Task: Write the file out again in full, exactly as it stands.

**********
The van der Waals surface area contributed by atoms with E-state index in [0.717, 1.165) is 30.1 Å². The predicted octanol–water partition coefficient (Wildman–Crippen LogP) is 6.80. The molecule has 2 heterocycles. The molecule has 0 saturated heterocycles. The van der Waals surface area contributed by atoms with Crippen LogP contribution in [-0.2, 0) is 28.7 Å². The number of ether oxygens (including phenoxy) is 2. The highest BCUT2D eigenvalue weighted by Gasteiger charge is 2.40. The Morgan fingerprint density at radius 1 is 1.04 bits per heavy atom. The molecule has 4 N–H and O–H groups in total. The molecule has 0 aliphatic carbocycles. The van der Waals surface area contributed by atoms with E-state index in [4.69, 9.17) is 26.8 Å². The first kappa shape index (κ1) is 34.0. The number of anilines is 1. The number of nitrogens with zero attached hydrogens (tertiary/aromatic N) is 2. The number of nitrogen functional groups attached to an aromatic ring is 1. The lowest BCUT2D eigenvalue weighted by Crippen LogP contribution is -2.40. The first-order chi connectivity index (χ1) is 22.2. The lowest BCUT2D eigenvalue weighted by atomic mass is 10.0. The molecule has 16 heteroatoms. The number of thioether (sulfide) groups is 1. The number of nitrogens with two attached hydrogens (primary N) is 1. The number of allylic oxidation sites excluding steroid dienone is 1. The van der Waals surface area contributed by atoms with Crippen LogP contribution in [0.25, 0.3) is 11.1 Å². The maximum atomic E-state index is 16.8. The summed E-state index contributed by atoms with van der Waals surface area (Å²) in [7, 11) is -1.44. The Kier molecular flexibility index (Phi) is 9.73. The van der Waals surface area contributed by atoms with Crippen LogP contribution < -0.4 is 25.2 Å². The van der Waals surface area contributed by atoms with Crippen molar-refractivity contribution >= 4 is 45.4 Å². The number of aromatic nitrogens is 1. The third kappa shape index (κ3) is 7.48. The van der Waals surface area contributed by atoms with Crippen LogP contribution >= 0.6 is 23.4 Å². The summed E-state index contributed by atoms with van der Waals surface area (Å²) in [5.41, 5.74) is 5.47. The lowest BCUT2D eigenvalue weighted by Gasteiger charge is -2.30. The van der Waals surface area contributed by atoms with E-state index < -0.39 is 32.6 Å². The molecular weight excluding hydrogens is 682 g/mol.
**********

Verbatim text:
The van der Waals surface area contributed by atoms with E-state index in [0.717, 1.165) is 30.1 Å². The predicted octanol–water partition coefficient (Wildman–Crippen LogP) is 6.80. The molecule has 2 heterocycles. The molecule has 0 saturated heterocycles. The van der Waals surface area contributed by atoms with Crippen LogP contribution in [-0.2, 0) is 28.7 Å². The number of ether oxygens (including phenoxy) is 2. The highest BCUT2D eigenvalue weighted by Gasteiger charge is 2.40. The Morgan fingerprint density at radius 1 is 1.04 bits per heavy atom. The molecule has 4 N–H and O–H groups in total. The molecule has 0 aliphatic carbocycles. The van der Waals surface area contributed by atoms with E-state index in [4.69, 9.17) is 26.8 Å². The first kappa shape index (κ1) is 34.0. The number of anilines is 1. The number of nitrogens with zero attached hydrogens (tertiary/aromatic N) is 2. The number of nitrogen functional groups attached to an aromatic ring is 1. The lowest BCUT2D eigenvalue weighted by Crippen LogP contribution is -2.40. The first-order chi connectivity index (χ1) is 22.2. The lowest BCUT2D eigenvalue weighted by atomic mass is 10.0. The molecule has 16 heteroatoms. The number of thioether (sulfide) groups is 1. The number of nitrogens with two attached hydrogens (primary N) is 1. The number of allylic oxidation sites excluding steroid dienone is 1. The van der Waals surface area contributed by atoms with Crippen LogP contribution in [0.25, 0.3) is 11.1 Å². The maximum atomic E-state index is 16.8. The summed E-state index contributed by atoms with van der Waals surface area (Å²) in [7, 11) is -1.44. The Kier molecular flexibility index (Phi) is 9.73. The van der Waals surface area contributed by atoms with Crippen LogP contribution < -0.4 is 25.2 Å². The van der Waals surface area contributed by atoms with Crippen molar-refractivity contribution >= 4 is 45.4 Å². The number of aromatic nitrogens is 1. The third kappa shape index (κ3) is 7.48. The van der Waals surface area contributed by atoms with Crippen LogP contribution >= 0.6 is 23.4 Å². The summed E-state index contributed by atoms with van der Waals surface area (Å²) in [5.41, 5.74) is 5.47. The lowest BCUT2D eigenvalue weighted by Gasteiger charge is -2.30. The van der Waals surface area contributed by atoms with E-state index < -0.39 is 32.6 Å². The molecular weight excluding hydrogens is 682 g/mol.